As veg prices go up, meat sale shows signs of rise
November 19, 2017 08:45 AM NPT
KATHMANDU, Nov 19: Meat consumption in Kathmandu valley has not gone down even after the festive seasons are over, concurrently with increasing prices and decreasing consumption of vegetables.
Unlike in previous years, demand of meat products this post-festive season is almost equal to that during the Dashain and Tihar festivals, the high times for meat consumption. A major reason behind this is dramatically increasing prices of vegetables, according to meat producers, retailers, and consumers. This has also become a boon for meat sellers in the valley, while vegetable retailers are finding it hard to sell vegetables.
Shrijana Gautam, a resident of Sanepa in Lalitpur district told Republica: “We have to pay Rs 100 for a kilogram of tomatoes, Rs 80 for cauliflower. While the veggies are unaffordable, we find it better to eat meat, which is tastier and more fulfilling.”
Another costumer buying meat products at a local store in Lagankhel of Lalitpur district stated: “The vegetable prices have made it very hard for us to sustain. They are extremely expensive. We cannot pay that much. We are a family of three, so getting three eggs for Rs 15 each has been a routine for me.” The customer sought not to be named.
She added: “The children prefer meat to vegetable, so with similar prices, I find it better to buy chicken than costly vegetables.”
Owner of Bangalamukhi Meat Suppliers, a local meat shop in Sanepa, seconded the costumer's claim: “In the months following the festivities of Dashain and Tihar, the sales of meat product used to plunge. However, this has not been the case this year. We are selling about 20 to 30 kilograms of meat daily.”
“There has been a spike in meat sales in the stores,” said Mahesh Chaudhary of Adhunik Meat Producers at Jorpati in Kathmandu, which produces packed meat products including sausage, minced meat, chicken breast and supplies to the various shops.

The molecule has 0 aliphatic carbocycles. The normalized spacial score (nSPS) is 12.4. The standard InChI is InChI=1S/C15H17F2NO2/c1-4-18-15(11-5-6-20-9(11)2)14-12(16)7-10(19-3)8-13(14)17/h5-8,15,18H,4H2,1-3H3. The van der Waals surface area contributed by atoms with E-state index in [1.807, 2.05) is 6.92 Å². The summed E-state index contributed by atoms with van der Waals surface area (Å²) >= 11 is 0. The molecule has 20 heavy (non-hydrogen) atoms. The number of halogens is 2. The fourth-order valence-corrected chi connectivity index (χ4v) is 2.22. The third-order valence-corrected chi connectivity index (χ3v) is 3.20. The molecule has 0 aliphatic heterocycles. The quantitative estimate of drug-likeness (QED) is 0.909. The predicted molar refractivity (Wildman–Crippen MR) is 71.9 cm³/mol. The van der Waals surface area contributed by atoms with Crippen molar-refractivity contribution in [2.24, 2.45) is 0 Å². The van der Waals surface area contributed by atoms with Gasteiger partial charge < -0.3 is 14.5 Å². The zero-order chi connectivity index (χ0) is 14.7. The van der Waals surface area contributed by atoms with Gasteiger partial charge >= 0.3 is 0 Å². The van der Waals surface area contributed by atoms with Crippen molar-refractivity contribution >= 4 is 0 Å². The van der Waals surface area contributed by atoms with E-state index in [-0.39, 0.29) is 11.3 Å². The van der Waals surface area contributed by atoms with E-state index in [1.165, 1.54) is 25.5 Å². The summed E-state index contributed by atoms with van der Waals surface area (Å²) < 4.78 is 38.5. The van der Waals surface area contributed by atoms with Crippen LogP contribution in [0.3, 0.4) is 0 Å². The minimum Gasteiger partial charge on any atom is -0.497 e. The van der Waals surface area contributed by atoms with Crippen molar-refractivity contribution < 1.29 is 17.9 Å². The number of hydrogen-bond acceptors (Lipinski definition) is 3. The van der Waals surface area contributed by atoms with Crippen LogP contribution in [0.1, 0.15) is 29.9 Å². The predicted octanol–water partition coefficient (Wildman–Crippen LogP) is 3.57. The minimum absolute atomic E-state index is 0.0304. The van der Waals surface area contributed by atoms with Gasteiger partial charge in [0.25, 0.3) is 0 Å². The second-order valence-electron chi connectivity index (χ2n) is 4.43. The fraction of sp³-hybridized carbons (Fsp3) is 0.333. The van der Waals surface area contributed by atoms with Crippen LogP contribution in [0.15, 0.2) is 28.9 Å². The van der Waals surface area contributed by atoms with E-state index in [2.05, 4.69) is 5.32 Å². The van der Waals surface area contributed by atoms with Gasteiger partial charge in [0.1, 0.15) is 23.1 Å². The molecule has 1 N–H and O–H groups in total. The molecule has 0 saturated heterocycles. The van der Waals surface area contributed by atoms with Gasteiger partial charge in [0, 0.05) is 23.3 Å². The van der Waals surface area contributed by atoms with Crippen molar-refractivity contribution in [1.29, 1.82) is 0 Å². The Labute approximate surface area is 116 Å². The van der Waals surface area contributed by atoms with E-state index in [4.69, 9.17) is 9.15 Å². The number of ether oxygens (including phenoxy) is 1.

Chaudhary further said: “We used to sell meat products worth about Rs 400,000 to Rs 500,000 a day during these months last year. But this year, sale has increased to Rs 1.2 million a day.”
Statistics of National Chicken Sellers Association shows that the demand of chicken is around 500 tons across the country while the consumption in the Kathmandu valley hovers between 300-350 tons.
Janga Bahadur Belbase, President of National Chicken Sellers Association, said that the demand has increased to a certain extent. “There hasn't been much decline in meat sales this year as it used to see a sharp fall immediately after the Dashain and Tihar festivals,” said Belbase adding that the continuation of the similar level of demand indicates a rise in consumption to a certain extent. “This may be due to a number of factors including the onset of winter, the arrival of wedding season, and the hike in vegetable prices,” said Belbase.
With the skyrocketing prices of vegetables in the valley, grocery storeowners have seen a significant decline in vegetable sale.
“We still sell vegetables as they are part of people's daily diet. However, people tend to purchase less vegetables,” said Nawaraj Thapa of Niharika Store at Sanepa.
Wholesalers at Kalimati Fruit and Vegetable Market have similar experience. “Retailers have halved their purchase from our shop, indicating that the consumers are also consuming half,” Krishna Chandra Upreti, a wholesaler at the Kalimati Fruit and Vegetable Market, told Republica.